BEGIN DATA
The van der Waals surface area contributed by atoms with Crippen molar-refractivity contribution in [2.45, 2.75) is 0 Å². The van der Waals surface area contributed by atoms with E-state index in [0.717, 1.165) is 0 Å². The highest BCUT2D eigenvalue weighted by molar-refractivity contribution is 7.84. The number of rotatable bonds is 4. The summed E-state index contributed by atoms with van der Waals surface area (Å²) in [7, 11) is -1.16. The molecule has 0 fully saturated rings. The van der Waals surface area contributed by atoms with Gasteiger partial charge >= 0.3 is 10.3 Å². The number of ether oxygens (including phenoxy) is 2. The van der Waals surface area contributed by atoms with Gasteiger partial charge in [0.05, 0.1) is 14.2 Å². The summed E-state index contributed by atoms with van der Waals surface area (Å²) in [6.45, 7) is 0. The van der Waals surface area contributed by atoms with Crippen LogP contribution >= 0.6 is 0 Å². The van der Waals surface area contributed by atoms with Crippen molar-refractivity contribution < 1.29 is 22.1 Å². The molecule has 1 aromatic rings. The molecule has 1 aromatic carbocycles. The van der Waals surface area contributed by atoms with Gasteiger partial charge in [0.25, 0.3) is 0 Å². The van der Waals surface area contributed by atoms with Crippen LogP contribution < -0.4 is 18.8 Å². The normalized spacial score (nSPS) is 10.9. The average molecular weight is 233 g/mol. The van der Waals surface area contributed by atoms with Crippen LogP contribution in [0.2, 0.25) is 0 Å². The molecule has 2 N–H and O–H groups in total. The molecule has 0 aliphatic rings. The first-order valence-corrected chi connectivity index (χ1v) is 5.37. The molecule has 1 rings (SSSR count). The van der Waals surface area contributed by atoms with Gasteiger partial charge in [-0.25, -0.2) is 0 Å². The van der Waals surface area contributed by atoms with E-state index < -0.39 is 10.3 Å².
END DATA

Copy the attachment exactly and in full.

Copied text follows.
The van der Waals surface area contributed by atoms with Crippen molar-refractivity contribution in [2.45, 2.75) is 0 Å². The van der Waals surface area contributed by atoms with E-state index in [0.717, 1.165) is 0 Å². The highest BCUT2D eigenvalue weighted by molar-refractivity contribution is 7.84. The number of rotatable bonds is 4. The summed E-state index contributed by atoms with van der Waals surface area (Å²) in [7, 11) is -1.16. The molecule has 0 fully saturated rings. The van der Waals surface area contributed by atoms with Gasteiger partial charge >= 0.3 is 10.3 Å². The number of ether oxygens (including phenoxy) is 2. The van der Waals surface area contributed by atoms with Gasteiger partial charge in [0.05, 0.1) is 14.2 Å². The summed E-state index contributed by atoms with van der Waals surface area (Å²) in [6.45, 7) is 0. The van der Waals surface area contributed by atoms with Crippen LogP contribution >= 0.6 is 0 Å². The van der Waals surface area contributed by atoms with Crippen molar-refractivity contribution < 1.29 is 22.1 Å². The molecule has 1 aromatic rings. The molecule has 1 aromatic carbocycles. The van der Waals surface area contributed by atoms with Gasteiger partial charge in [0.25, 0.3) is 0 Å². The van der Waals surface area contributed by atoms with Crippen LogP contribution < -0.4 is 18.8 Å². The normalized spacial score (nSPS) is 10.9. The average molecular weight is 233 g/mol. The van der Waals surface area contributed by atoms with Crippen LogP contribution in [0.2, 0.25) is 0 Å². The molecule has 2 N–H and O–H groups in total. The molecule has 0 aliphatic rings. The first-order valence-corrected chi connectivity index (χ1v) is 5.37. The molecule has 1 rings (SSSR count). The van der Waals surface area contributed by atoms with Gasteiger partial charge in [-0.25, -0.2) is 0 Å². The van der Waals surface area contributed by atoms with E-state index < -0.39 is 10.3 Å².